Guilty verdicts against three young New Orleans men in the jarring 2012 murders of 5-year-old Briana Allen and Shawanna Pierce in Central City, among other alleged gang-related crimes, drew a proud response from Mayor Mitch Landrieu late Thursday.

Flanked by District Attorney Leon Cannizzaro and Police Superintendent Michael Harrison, the mayor held a news conference within an hour of the verdicts against Demond “Lil D” Sandifer, 19; Sam “Lil” Newman, 19; and Tyron “T-Man” Harden, 21.

The mayor claimed a key victory for an anti-crime campaign focused on the street gangs blamed for an inordinate share of the city’s persistently high murder rate.

All three men face life prison sentences for the gunfire that killed Briana as she sat on her great-grandmother’s porch and also felled Pierce, a mother of three who took a stray bullet to the head from an AK-47 as she drove a rental car four blocks away.

Landrieu held up a photo of Briana that he said he has kept in his office since the day she was fatally shot in the hip while celebrating a cousin’s birthday on May 29, 2012. The mayor called the murders on Simon Bolivar Avenue a clarion call.

“This shook the city into a position where it could not look away,” he said. “Today we delivered on our promise to the people of the city of New Orleans. We told them we were going to find a new way to identify the individuals of this city who had no regard for themselves or anybody else.”

Tuesday’s verdicts by an Orleans Parish jury closed out the first trial testing a strategy by Cannizzaro’s office to wrap together myriad street crimes in wide-ranging gang racketeering cases involving as many as 20 defendants.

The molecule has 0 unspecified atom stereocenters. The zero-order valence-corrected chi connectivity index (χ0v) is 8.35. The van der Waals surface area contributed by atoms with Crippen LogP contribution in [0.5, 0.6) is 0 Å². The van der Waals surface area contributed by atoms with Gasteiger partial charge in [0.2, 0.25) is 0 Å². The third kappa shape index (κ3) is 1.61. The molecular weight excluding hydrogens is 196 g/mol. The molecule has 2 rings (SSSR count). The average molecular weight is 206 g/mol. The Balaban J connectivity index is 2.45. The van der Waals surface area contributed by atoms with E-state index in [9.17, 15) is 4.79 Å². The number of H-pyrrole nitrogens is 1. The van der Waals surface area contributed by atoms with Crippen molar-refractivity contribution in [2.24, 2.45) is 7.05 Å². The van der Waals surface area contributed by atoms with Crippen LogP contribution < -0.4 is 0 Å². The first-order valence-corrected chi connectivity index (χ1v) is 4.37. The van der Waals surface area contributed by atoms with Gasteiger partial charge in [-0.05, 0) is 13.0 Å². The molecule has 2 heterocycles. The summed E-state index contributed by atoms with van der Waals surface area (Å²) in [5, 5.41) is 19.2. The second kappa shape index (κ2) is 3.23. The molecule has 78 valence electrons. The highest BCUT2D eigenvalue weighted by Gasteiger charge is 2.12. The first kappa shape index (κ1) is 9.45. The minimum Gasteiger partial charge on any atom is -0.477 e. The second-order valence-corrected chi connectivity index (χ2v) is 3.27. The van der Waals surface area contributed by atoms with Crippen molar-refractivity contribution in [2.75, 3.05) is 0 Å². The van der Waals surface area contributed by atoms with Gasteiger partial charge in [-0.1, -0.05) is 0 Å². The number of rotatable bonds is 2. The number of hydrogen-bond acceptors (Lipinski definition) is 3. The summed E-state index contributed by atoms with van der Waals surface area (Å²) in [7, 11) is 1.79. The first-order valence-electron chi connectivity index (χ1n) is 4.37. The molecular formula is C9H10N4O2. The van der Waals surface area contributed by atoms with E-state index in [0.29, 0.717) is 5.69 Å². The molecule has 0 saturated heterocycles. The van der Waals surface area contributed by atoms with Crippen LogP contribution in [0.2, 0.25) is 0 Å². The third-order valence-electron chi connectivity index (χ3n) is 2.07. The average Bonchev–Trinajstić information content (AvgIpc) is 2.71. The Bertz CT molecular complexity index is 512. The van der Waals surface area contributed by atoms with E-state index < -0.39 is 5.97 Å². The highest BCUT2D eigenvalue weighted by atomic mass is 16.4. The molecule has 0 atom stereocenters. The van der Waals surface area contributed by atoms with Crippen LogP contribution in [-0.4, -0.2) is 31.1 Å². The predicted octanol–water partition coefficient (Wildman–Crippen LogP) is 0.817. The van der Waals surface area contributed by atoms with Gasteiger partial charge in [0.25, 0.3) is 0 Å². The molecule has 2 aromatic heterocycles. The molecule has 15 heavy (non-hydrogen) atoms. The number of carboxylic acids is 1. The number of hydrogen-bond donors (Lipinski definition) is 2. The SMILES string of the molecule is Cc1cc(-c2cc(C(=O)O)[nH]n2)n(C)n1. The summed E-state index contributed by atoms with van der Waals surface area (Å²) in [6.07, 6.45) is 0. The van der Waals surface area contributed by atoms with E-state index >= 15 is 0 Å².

The indictments exploit a once-obscure state law modeled on a federal statute first created to go after the Mafia. Instead of trying individual crimes, prosecutors in the state racketeering cases can present a raft of seemingly disparate crimes and otherwise inadmissible evidence to paint a picture of a gang on the loose.

The targets this time were members and associates of the 110ers, a St. Thomas-area band of teens that Assistant District Attorneys Alex Calenda and Jason Napoli portrayed, over a trial that ran nearly three weeks, as hellbent on bloodshed for the sake of pride and little else.

Most of the other 12 defendants named in the 51-count indictment, which wrapped together 15 murders and several other violent crimes, already had pleaded guilty. Many of them joined a parade of convicts who testified against Sandifer, Newman and Harden in exchange for lower sentences.

The jury of six men and six women deliberated for about five hours before convicting the three men unanimously on a host of charges.

Harden, who prosecutors acknowledged was not a 110er, was the only one spared a connection to gang activity. The jury acquitted him on the main gang racketeering charge — the only count of the 15 that the jury heard against the three men for which it refused to convict.

Sandifer and Newman were convicted on the racketeering count, and all three were found guilty on a weapons conspiracy count.

Newman also was found guilty in the killing of Marlon Smith and the attempted murder of Kevon Robinson on June 14, 2012, two weeks after the Central City gunfire.

Newman, dressed in a V-neck sweater and tie, stood up and sneered as the verdicts were read.

“Bring me to the back,” he said before the judge hushed him.

Family members for the victims and defendants alike burst into tears as the verdicts were read under tight courtroom security shortly before 6 p.m., around the same time of day that four men rolled up on Simon Bolivar Avenue and fired away at a birthday party crowd that included members of the Young Melph Mafia, a rival gang of the 110ers.

Prosecutors told the jury that half-brothers Newman and Sandifer, along with Harden from the 7th Ward, came out firing, with Harden wielding the assault rifle.

The suspected driver, Stanton “Nan Nan” Guillory, is awaiting possible federal charges.